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Someone's always having a worse day than you are :/ - Blather. Rants. Repeat.
A Møøse once bit my sister ...
Someone's always having a worse day than you are :/

I had two court hearings back to back today in downtown Buffalo.  The first involved a pro se (unrepresented) litigant with a documented history of suing anyone and everyone (including lawyers, judges, DA's and so forth) unfortunate enough to get in his way.  It took over an hour, featured much positioning and occasional yelling that at one point prompted a court deputy to come in and shush everybody, and ultimately led to yet another day in court next week.

The other involved a new to me client who I was righteously indignant about what the opposition did and how it did it.  Every fellow lawyer I recited the facts to agreed with me- I was righteous in my indignation! Unfortunately, the judge did not join in that reaction, and we are now facing some unpleasant realities about where things stand and, what else?, another day in court in two weeks.

Neither was pleasant, neither was productive, but they had one other fact in common: both had prior proceedings (two of the cases before the first judge today, and an earlier incarnation of the second case before the second judge) which had been previously assigned to one particular Justice of Supreme Court in this county.

"Supreme Court" is a misnomer; it's the lowest court of general jurisdiction, the judges of which are elected by the voters of the state. Appeals from its decisions go to something called the Appellate Division of such court; it's a hybrid of elected and appointed, as the Guv elevates sitting Supreme Court Justices to this branch to sit in judgment over both their former peers and, on the disciplinary end, over the lawyers in their quarters of the state. Appeals from those decisions are rarer and not automatic, and go to the Court of Appeals in Albany, which is filled solely with Guv-appointed nominees.

In the larger upstate counties, somewhere between 10 and 20 different Supreme Court justices share the caseload.  Many of my cases here and in Rochester go to designated "Commercial Division" judges; others do just matrimonials or entirely criminal dockets and I rarely have anything before them.  But smaller, or non-commercial disputes including mortgage foreclosure cases, get randomly assigned to the rest of them. The subject of today's piece, formerly the Commercial Division judge for this county, has been one of them for the past 4-5 years, and his number's come up on probably half a dozen of my cases in that time.  It has not been the best of experiences; I've lost decisions I expected to win, even when taking note of his thinking in one case in preparing my position in a later one.  His courtroom always had a weird blend of flippancy and fear; most decisions from the bench ended with a pronouncement, "Okay, guys, that's it."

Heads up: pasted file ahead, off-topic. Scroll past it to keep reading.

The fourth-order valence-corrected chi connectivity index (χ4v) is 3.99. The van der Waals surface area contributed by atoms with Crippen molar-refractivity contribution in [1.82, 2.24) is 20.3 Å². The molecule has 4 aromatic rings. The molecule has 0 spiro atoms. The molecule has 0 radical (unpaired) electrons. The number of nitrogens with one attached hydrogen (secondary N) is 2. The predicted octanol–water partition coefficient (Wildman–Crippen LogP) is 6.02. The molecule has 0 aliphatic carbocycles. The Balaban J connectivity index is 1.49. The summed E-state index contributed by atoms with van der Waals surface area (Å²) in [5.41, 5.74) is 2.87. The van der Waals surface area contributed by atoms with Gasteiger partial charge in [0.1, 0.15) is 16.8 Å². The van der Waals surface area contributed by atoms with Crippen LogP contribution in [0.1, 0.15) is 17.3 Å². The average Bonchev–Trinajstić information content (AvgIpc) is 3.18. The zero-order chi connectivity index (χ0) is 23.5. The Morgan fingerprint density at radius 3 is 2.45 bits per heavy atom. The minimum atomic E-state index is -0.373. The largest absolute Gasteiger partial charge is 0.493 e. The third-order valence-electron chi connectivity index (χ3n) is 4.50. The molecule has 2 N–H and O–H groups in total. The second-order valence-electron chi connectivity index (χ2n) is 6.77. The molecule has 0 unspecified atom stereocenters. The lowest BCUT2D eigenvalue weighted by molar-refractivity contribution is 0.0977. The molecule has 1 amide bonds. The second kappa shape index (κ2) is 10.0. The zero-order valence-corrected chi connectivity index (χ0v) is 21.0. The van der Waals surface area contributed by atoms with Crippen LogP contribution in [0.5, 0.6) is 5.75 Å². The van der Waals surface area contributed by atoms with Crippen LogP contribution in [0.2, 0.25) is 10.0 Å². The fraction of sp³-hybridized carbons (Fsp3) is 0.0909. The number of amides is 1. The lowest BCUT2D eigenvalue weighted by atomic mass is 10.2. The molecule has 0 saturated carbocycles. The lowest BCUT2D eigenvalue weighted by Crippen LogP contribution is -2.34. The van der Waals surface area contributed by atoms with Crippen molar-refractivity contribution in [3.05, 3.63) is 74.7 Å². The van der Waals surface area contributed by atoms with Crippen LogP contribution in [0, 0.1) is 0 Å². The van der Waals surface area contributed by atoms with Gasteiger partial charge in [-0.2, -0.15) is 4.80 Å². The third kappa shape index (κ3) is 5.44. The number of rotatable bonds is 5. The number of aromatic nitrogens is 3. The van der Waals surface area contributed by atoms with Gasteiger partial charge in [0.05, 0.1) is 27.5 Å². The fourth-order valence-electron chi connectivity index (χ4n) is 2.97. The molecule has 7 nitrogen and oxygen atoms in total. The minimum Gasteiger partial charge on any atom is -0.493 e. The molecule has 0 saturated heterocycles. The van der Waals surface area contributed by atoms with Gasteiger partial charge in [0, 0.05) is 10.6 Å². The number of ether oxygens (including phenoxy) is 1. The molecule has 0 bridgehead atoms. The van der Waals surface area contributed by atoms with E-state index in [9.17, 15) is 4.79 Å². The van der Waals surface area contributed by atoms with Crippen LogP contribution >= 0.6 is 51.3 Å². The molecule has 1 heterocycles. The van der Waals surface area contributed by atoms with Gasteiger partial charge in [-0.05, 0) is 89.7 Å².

About a month ago, we started hearing Things. A downstate US Attorney, working with the state Attorney General, has been probing state corruption since mid 2014.  Last year, it led to indictments against the leaders of both houses of our state's Lej- one Democrat, one Republican. Here, also last year, a lawyer and very politically connected former Democratic official had his townhouse raided by the FBI.  Little word got out until late May of this year, when word started leaking that this connected lawyer guy- whose last name, which I am not making up, is Pigeon- was being investigated specifically for potentially criminal dealings with this very judge. There were allegations of quid pro quo transactions where Pigeon would "put in a good word" for a relative of the judge seeking employment in political circles; there was talk of this judge suddenly getting assigned a case Pigeon was involved in as an attorney and then ruling in his favor.  The judge lawyered up; the court system began reassigning his pending cases, including the pending ones that were the subject of my first hearing today.